15. Lysa Arryn’s Moonlit Demise
As far as deaths go, few do it with such style as poor Lysa Arryn, pushed out the Moon Door of the Eyrie by the one man she loved most—and the one man you can never trust. Plummeting to your death is dramatic, but even more so because Littlefinger, for once, decided to dirty his own hands. In my own humble opinion, this scene gets overlooked for its importance. Just before Lysa falls with style, she hysterically reveals to Sansa that she was the one who poisoned her husband, Jon Arryn, at Littlefinger’s request. It wasn’t a Lannister plot that set this whole mess in motion—it was a paranoid oddball still so saucer-eyed over childhood crush Petyr Baelish, she was perfectly okay with setting the rest of the realm on fire. Naturally.
14. Sam Tarly Slays a White Walker
Mark my words, if there is a true hero in Westeros, it is Samwell Tarly, and it’s only by accident that his comrades in the Night’s Watch realize it. As the Watch flees the Battle of the Fist of the First Men during A Storm of Swords, Sam becomes separated from the group. But instead of serving as an Other appetizer, Sam slays a White Walker with a dragonglass blade, unearthed by the series’ other unsung hero, the direwolf Ghost. Much as Lysa Arryn nearly single-handedly destroyed Westeros, Sam may be the key to saving it. Who’d have thunk it? Probably not Randyll Tarly.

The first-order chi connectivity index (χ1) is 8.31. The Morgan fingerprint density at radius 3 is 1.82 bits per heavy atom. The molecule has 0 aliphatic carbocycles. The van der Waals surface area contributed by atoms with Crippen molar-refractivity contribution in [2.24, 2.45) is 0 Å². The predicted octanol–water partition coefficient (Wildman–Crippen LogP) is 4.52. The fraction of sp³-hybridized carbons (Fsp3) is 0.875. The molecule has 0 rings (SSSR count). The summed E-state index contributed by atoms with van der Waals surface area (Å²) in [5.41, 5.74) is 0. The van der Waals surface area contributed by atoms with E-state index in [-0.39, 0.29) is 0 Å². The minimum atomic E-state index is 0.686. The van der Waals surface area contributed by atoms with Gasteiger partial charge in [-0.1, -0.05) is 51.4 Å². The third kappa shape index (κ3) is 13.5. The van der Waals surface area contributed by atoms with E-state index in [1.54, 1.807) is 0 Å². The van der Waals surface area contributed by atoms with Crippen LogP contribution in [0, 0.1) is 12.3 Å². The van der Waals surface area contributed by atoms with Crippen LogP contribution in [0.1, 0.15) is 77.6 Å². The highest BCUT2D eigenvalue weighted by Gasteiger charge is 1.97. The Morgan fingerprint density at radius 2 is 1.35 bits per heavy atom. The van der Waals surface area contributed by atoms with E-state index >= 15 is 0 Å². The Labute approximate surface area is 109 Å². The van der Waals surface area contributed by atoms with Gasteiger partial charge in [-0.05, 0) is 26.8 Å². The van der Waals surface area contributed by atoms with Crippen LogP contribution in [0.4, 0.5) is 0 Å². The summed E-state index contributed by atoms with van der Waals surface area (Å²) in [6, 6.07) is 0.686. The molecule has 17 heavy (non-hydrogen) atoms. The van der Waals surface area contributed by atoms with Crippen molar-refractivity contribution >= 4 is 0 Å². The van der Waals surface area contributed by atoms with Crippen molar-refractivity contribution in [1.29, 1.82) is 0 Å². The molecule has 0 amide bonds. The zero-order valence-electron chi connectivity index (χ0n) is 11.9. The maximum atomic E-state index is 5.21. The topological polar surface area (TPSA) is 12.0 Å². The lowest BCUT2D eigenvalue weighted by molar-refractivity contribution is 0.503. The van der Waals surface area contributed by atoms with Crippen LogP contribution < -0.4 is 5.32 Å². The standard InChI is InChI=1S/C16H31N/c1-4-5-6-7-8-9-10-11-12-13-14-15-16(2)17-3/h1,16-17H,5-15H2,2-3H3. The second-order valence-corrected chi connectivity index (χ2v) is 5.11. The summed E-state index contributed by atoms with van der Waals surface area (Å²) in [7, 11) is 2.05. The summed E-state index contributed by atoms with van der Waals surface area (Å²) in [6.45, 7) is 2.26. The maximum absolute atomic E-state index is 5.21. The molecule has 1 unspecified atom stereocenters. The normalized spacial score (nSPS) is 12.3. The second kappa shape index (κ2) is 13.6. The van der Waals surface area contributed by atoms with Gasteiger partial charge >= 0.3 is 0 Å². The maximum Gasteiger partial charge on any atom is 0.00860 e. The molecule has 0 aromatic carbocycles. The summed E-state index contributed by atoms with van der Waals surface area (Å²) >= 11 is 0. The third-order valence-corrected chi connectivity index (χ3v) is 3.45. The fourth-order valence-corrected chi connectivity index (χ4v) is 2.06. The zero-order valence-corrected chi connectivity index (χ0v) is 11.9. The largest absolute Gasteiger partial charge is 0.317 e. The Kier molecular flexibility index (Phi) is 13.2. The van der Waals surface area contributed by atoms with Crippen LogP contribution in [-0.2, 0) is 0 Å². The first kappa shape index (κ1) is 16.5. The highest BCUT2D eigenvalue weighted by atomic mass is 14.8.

13. All Hail Lady Stoneheart
Much to the delight of Podrick Payne (and the dismay of everyone else), HBO skipped over Lady Stoneheart’s storyline. Why is it disappointing we haven’t seen revenge-thirsty, post-mortem Catelyn Stark on the small screen? Well, besides the obvious, the way Martin uses magic in this series is genius. While it’s not sprinkled on every page, when he pulls out the wizardry, it’s sure to be a show-stopping moment—as when miracle man Beric Dondarrion passes his R’hllor voodoo onto a three-days-dead Catelyn. Sure, she doesn’t look too good—her throat being evidence of a mortal wound; her flesh gone “pudding soft”—but it’s kind of fun to see a noble, law-abiding Stark go rogue.
12. The Imp’s Revenge